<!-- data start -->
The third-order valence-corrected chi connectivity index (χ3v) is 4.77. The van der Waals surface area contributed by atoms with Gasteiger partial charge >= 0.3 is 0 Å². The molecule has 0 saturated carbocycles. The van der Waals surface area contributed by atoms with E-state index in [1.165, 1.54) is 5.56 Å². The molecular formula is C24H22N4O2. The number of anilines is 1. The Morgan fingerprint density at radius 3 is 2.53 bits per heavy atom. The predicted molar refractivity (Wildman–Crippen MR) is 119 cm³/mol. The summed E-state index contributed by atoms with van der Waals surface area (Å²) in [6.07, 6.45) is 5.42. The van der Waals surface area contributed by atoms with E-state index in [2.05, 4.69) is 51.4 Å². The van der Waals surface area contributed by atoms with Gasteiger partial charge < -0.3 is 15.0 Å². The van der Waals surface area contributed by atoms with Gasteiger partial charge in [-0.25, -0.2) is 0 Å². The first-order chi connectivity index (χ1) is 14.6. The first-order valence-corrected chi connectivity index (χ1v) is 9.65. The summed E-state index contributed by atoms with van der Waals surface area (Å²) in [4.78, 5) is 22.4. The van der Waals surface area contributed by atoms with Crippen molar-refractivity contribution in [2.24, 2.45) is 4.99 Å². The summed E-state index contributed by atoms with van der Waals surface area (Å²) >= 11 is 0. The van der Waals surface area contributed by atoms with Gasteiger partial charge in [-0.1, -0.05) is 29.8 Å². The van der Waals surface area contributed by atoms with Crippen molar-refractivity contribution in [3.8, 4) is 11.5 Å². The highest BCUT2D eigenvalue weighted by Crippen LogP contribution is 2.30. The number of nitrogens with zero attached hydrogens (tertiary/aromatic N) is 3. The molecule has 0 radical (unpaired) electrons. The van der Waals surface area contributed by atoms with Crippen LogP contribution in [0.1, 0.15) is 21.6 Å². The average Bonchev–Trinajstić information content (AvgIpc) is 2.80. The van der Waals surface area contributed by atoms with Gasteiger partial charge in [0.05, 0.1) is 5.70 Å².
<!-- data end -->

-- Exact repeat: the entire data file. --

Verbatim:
The third-order valence-corrected chi connectivity index (χ3v) is 4.77. The van der Waals surface area contributed by atoms with Gasteiger partial charge >= 0.3 is 0 Å². The molecule has 0 saturated carbocycles. The van der Waals surface area contributed by atoms with E-state index in [1.165, 1.54) is 5.56 Å². The molecular formula is C24H22N4O2. The number of anilines is 1. The Morgan fingerprint density at radius 3 is 2.53 bits per heavy atom. The predicted molar refractivity (Wildman–Crippen MR) is 119 cm³/mol. The summed E-state index contributed by atoms with van der Waals surface area (Å²) in [6.07, 6.45) is 5.42. The van der Waals surface area contributed by atoms with E-state index in [2.05, 4.69) is 51.4 Å². The van der Waals surface area contributed by atoms with Gasteiger partial charge < -0.3 is 15.0 Å². The van der Waals surface area contributed by atoms with Gasteiger partial charge in [-0.25, -0.2) is 0 Å². The first-order chi connectivity index (χ1) is 14.6. The first-order valence-corrected chi connectivity index (χ1v) is 9.65. The summed E-state index contributed by atoms with van der Waals surface area (Å²) in [4.78, 5) is 22.4. The van der Waals surface area contributed by atoms with Crippen molar-refractivity contribution in [2.24, 2.45) is 4.99 Å². The summed E-state index contributed by atoms with van der Waals surface area (Å²) >= 11 is 0. The van der Waals surface area contributed by atoms with Gasteiger partial charge in [-0.1, -0.05) is 29.8 Å². The van der Waals surface area contributed by atoms with Crippen molar-refractivity contribution in [3.8, 4) is 11.5 Å². The highest BCUT2D eigenvalue weighted by Crippen LogP contribution is 2.30. The number of nitrogens with zero attached hydrogens (tertiary/aromatic N) is 3. The molecule has 0 radical (unpaired) electrons. The van der Waals surface area contributed by atoms with Crippen LogP contribution in [0.1, 0.15) is 21.6 Å². The average Bonchev–Trinajstić information content (AvgIpc) is 2.80. The van der Waals surface area contributed by atoms with Gasteiger partial charge in [0.05, 0.1) is 5.70 Å².